Last year, Darrell Friesen reached new heights. For years, his company, Jet Label, had been a corporate sponsor of the Climb of Hope Run, which sees participants running and climbing stairs along the Edmonton river valley to a soundtrack of rock ’n’ roll music. But last year was special – during the event, Friesen’s father-in-law, who had survived a diagnosis of small b-cell lymphoma two years earlier, joined him. “Having him go through all of the chemo, the radiation, the treatments at the Cross Cancer Institute, and for him to come walk with me…” says Friesen. “It was a very rewarding part.”
The Climb of Hope Run, presented by Jet Label, has been a part of Friesen’s life for eight years. “We always try to give back what we can, and this seemed like the right thing to do,” says Friesen of Jet Label’s involvement in the charity run. During their first year, Friesen was given an opportunity to speak with the Alberta Cancer Foundation about how their corporate donation was being used. “The coolest thing is that the expenses are all picked up corporately, so every nickel raised gets to the final source,” he says. “From that moment on, I was hooked.”
Since then, Jet Label has continuously boosted its participation numbers in the races. Last year, 106 Jet Label employees participated on a corporate team, with Jet Label donating $100 on behalf of each of the employees participating in the event. Jet Label also provided team prizes during the event. “This is something we can believe in and grow with,” says Friesen. “We feel very positive about giving.”
Part of that is due to first-hand experience with cancer. Friesen and his business partner, Rod Froment, have both seen close family members treated at the Cross Cancer Institute in Edmonton. “For both of us, we want to do everything we can because we have the ability to give back a bit,” says Friesen. “We’ve asked ourselves – what can we do to improve the chances or move the needle a bit?”
But they also do it because they’ve seen the benefits of employee engagement in their company. “It motivates everyone. They look at how we support this with our cash and our time, and for them it’s meaningful,” says Friesen. “Most of our employees have, in some way or another, been touched by cancer, as most people have. So with that, our sponsorship hits close to home.”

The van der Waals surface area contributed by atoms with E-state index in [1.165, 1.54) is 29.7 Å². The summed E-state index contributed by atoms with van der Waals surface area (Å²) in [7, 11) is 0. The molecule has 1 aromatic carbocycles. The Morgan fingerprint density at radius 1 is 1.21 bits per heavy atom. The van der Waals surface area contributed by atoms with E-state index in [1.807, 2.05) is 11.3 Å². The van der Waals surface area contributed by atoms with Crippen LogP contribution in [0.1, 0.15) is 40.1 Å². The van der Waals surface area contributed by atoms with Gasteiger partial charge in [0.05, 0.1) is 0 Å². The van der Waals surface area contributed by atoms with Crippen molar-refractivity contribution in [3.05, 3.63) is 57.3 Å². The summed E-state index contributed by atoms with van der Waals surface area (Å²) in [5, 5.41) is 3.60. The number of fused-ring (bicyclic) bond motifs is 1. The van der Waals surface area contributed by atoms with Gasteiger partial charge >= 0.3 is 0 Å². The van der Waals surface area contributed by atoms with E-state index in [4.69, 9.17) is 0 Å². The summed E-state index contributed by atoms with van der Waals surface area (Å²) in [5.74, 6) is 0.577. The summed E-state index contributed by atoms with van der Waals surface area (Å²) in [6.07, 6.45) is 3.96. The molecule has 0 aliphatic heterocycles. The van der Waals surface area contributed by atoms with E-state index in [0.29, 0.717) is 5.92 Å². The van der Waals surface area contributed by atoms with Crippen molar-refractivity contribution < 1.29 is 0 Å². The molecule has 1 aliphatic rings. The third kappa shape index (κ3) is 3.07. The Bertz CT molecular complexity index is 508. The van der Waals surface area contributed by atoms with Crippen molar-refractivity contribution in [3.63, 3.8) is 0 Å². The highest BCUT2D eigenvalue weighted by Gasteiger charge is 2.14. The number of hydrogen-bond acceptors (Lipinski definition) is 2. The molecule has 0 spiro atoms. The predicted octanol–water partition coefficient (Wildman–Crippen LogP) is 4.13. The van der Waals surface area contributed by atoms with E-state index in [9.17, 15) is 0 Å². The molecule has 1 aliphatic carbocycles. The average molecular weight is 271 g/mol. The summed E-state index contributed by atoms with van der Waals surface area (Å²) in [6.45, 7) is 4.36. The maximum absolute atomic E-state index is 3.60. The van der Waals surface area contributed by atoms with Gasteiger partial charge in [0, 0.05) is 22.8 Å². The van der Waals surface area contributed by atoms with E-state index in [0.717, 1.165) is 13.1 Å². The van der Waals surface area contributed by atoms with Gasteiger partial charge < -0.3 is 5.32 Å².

Friesen is a big believer in the power of giving: “It seems like, when we’re generous, a lot of generosity is shown back to us,” he says. “We have had a very successful business in spite of some of the economic challenges. Sometimes you wonder about karma. I don’t know how much that has to do with it, but – holy smokes – we’ve been really blessed. I think we’ve been put on this earth to do something bigger than just kind of bump along. We can be good stewards and help improve the lives of other people.”
Going forward, Friesen hopes that Jet Label can continue to top itself in employee engagement and donation amounts.
Move and Groove
Held on September 17 in Edmonton’s scenic Victoria Park, the Climb of Hope Run is an annual event – now in its eight and final year – in support of the Alberta Cancer Foundation, benefiting the Cross Cancer Institute in Edmonton. It combined a five-kilometre run or a 3.5-kilometre walk with stair climbing and rock ’n’ roll music. Participants were encouraged to dress up as rock stars (bring out the heavy eyeliner, big hair and skinny jeans) and had a chance to win prizes. Since its inception the event raised more than $840,000 towards the cause (not including the final year).
In conjunction with the event, a live action cook-off between Edmonton’s top chefs was held on August 28, 2016, at the Workshop Eatery. Attendees enjoyed a five-course meal, including wine and craft beer, and took part in the live auction of the chefs’ table dinners.
For more information, visit http://2016.climbofhoperun.ca.